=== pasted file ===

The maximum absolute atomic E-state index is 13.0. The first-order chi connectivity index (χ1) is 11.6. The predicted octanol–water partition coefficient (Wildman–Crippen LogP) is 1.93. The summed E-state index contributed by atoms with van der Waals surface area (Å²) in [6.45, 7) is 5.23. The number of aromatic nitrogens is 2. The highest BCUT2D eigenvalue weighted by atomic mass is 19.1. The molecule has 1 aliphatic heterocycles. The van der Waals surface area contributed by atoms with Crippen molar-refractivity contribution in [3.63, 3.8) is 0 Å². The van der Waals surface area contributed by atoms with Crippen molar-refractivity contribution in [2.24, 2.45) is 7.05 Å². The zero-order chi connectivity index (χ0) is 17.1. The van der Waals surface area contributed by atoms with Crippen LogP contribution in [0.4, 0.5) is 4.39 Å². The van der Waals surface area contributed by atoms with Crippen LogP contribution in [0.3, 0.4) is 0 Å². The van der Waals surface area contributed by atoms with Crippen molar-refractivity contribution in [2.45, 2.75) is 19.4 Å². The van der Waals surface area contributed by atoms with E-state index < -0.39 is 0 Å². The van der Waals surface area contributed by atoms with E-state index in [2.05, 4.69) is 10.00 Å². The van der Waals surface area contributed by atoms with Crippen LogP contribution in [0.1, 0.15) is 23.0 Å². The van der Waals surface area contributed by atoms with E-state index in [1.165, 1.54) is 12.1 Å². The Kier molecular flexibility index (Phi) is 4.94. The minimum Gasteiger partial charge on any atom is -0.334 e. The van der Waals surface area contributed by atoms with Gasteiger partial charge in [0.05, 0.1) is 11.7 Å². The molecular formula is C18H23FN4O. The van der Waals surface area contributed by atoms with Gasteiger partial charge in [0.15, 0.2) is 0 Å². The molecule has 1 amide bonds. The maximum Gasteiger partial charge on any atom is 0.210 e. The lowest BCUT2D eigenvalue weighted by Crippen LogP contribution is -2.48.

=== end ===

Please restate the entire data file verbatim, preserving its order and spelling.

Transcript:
The maximum absolute atomic E-state index is 13.0. The first-order chi connectivity index (χ1) is 11.6. The predicted octanol–water partition coefficient (Wildman–Crippen LogP) is 1.93. The summed E-state index contributed by atoms with van der Waals surface area (Å²) in [6.45, 7) is 5.23. The number of aromatic nitrogens is 2. The highest BCUT2D eigenvalue weighted by atomic mass is 19.1. The molecule has 1 aliphatic heterocycles. The van der Waals surface area contributed by atoms with Crippen molar-refractivity contribution in [3.63, 3.8) is 0 Å². The van der Waals surface area contributed by atoms with Crippen molar-refractivity contribution in [2.24, 2.45) is 7.05 Å². The zero-order chi connectivity index (χ0) is 17.1. The van der Waals surface area contributed by atoms with Crippen LogP contribution in [0.4, 0.5) is 4.39 Å². The van der Waals surface area contributed by atoms with Crippen LogP contribution in [0.3, 0.4) is 0 Å². The van der Waals surface area contributed by atoms with Crippen molar-refractivity contribution in [2.45, 2.75) is 19.4 Å². The van der Waals surface area contributed by atoms with E-state index < -0.39 is 0 Å². The van der Waals surface area contributed by atoms with E-state index in [2.05, 4.69) is 10.00 Å². The van der Waals surface area contributed by atoms with Crippen LogP contribution in [0.1, 0.15) is 23.0 Å². The van der Waals surface area contributed by atoms with E-state index in [1.165, 1.54) is 12.1 Å². The Kier molecular flexibility index (Phi) is 4.94. The minimum Gasteiger partial charge on any atom is -0.334 e. The van der Waals surface area contributed by atoms with Gasteiger partial charge in [0.05, 0.1) is 11.7 Å². The molecular formula is C18H23FN4O. The van der Waals surface area contributed by atoms with Gasteiger partial charge in [0.15, 0.2) is 0 Å². The molecule has 1 amide bonds. The maximum Gasteiger partial charge on any atom is 0.210 e. The lowest BCUT2D eigenvalue weighted by Crippen LogP contribution is -2.48.